Tomorrow is Emancipation Day in the District; for most, that means an extra weekend for tax preparation, but it’s worth considering why tax day was delayed this year (and every year when the holiday falls on a Saturday). On April 16th, 1862, slavery ended in the District nine months before President Lincoln would go on to issue the Emancipation Proclamation.
The District of Columbia Compensated Emancipation Act freed almost 3,000 enslaved people while compensating their former masters for the loss of their human property– the only example of compensation by our federal government to former slave-owners.
From the National Archives:
The act brought to a conclusion decades of agitation aimed at ending what antislavery advocates called “the national shame” of slavery in the nation’s capital. It provided for immediate emancipation, compensation to former owners who were loyal to the Union of up to $300 for each freed slave, voluntary colonization of former slaves to locations outside the United States, and payments of up to $100 for each person choosing emigration. Over the next 9 months, the Board of Commissioners appointed to administer the act approved 930 petitions, completely or in part, from former owners for the freedom of 2,989 former slaves.
The act fundamentally altered D.C., where previously, all free and enslaved black residents had to adhere to a strict 10pm curfew or face arrest and torture.
No longer downtrodden, the first freed slaves in the country created the city we know today:
Escaped slaves from Maryland, Virginia, and beyond—as many as 40,000—poured in, colonizing the neighborhoods and building the institutions that would form the foundations of today’s black community.
Less than a decade after the Civil War, an African-American newspaper—hailing the participation of blacks in local government, the passage of civil-rights laws, the founding of Howard University, and the establishment of thriving (though segregated) public schools—would declare: “Probably to a greater extent than elsewhere in the country is the equality of citizens in the matter of public rights accorded in the District of Columbia.” The sounds of the curfew bell and the slave auctioneer’s hammer were fading memories.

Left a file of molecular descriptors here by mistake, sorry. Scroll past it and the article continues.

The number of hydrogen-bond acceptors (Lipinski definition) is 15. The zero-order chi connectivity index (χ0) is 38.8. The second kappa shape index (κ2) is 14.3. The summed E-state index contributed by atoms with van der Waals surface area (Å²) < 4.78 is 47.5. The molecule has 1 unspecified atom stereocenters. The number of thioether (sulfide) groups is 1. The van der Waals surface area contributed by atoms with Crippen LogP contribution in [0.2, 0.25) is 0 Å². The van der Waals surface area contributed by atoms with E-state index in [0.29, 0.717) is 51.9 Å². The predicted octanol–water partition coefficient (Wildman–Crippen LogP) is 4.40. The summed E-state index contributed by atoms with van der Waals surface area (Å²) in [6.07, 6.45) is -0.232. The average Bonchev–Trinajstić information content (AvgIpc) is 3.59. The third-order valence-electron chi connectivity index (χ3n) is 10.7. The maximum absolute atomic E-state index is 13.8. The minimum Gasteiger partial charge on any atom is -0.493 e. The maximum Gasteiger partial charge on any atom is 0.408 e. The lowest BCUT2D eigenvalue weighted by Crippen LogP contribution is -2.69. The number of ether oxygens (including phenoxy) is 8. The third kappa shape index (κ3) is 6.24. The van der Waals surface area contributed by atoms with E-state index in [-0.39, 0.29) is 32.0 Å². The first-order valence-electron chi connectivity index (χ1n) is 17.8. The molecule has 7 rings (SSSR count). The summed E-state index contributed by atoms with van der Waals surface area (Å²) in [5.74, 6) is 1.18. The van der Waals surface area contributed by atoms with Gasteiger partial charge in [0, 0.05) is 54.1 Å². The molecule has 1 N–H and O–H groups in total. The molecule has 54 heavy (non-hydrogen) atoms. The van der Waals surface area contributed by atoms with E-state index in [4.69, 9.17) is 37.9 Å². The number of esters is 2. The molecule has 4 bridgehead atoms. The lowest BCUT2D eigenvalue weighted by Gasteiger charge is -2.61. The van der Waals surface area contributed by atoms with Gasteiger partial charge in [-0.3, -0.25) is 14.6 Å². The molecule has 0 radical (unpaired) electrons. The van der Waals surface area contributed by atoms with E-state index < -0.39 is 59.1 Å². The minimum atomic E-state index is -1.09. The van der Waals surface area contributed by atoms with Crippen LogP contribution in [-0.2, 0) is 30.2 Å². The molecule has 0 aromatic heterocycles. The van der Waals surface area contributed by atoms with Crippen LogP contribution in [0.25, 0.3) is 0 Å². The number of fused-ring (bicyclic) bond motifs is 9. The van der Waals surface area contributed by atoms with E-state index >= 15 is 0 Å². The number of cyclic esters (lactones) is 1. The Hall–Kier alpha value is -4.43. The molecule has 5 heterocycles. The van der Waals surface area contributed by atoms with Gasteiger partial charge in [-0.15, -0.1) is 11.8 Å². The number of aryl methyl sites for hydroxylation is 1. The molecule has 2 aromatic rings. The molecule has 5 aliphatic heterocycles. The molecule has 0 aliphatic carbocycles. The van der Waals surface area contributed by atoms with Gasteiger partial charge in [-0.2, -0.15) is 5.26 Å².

D.C. celebrated on April 16th annually from 1866 until 1901. The practice was resumed in 2002, and in 2005, then-Mayor Anthony Williams signed a law that would make Emancipation Day an official public holiday.
But it’s become more than a day for reflecting on the past. Some local leaders who celebrate Emancipation Day are concerned about the city’s future. Anise Jenkins, President of Stand Up for Democracy told The Georgetowner that “We link it to statehood because we need to be equal to the rest of America. We can visit Congress all day, but we won’t be equal to the rest of the country until we have our equal vote in Congress.”
Unlike Wyoming, a state which has a smaller population than our city, the District has no voting rights in Congress, even though it paid over $18 million in federal taxes to the IRS, last year.
E. Ethelbert Miller, the Director of the African American Studies Resource Center at Howard University says that we should consider the holiday in that context. He asks, “What does it mean to be free? To have rights? We talk about freedom but all these years later, we still don’t have the ability to vote.
“Freedom is the first step. Citizenship and the right to vote follow emancipation, so the promise has not been completely fulfilled for D.C. residents. That’s why we use these days to educate people about that issue.”
Not only has the “promise” not been fulfilled, last week, the District endured yet another indignity when riders that would force the city to stop using local funds for abortions while restoring school vouchers were appended to a bill that prevented the government from shutting down.
In response to our rights being bartered away, a Mayor of this city was arrested (for the first time since 1993) while protesting our lack of autonomy:
Gray, in comments after his release, called the arrests a “spark” that he hoped would ignite a firestorm of protest. He called for a public uprising to rival the autocrat-toppling street protests in Tunisia and Egypt. Council member Michael A. Brown (I-At Large) has not been shy in alluding to the civil rights protests of the 1960s, or even the abolition of slavery.
Miller also connects what’s happening locally to recent global events.
“This year Emancipation Day is more important. Around the world, people are struggling for freedom. We are linked to other struggles. This is not just a historical moment, this is an ongoing desire for freedom that people will never give up on. We always have to make sure our youth understand what the struggle for freedom is all about. It’s not just a day to take off work or school, it’s a day to remember.”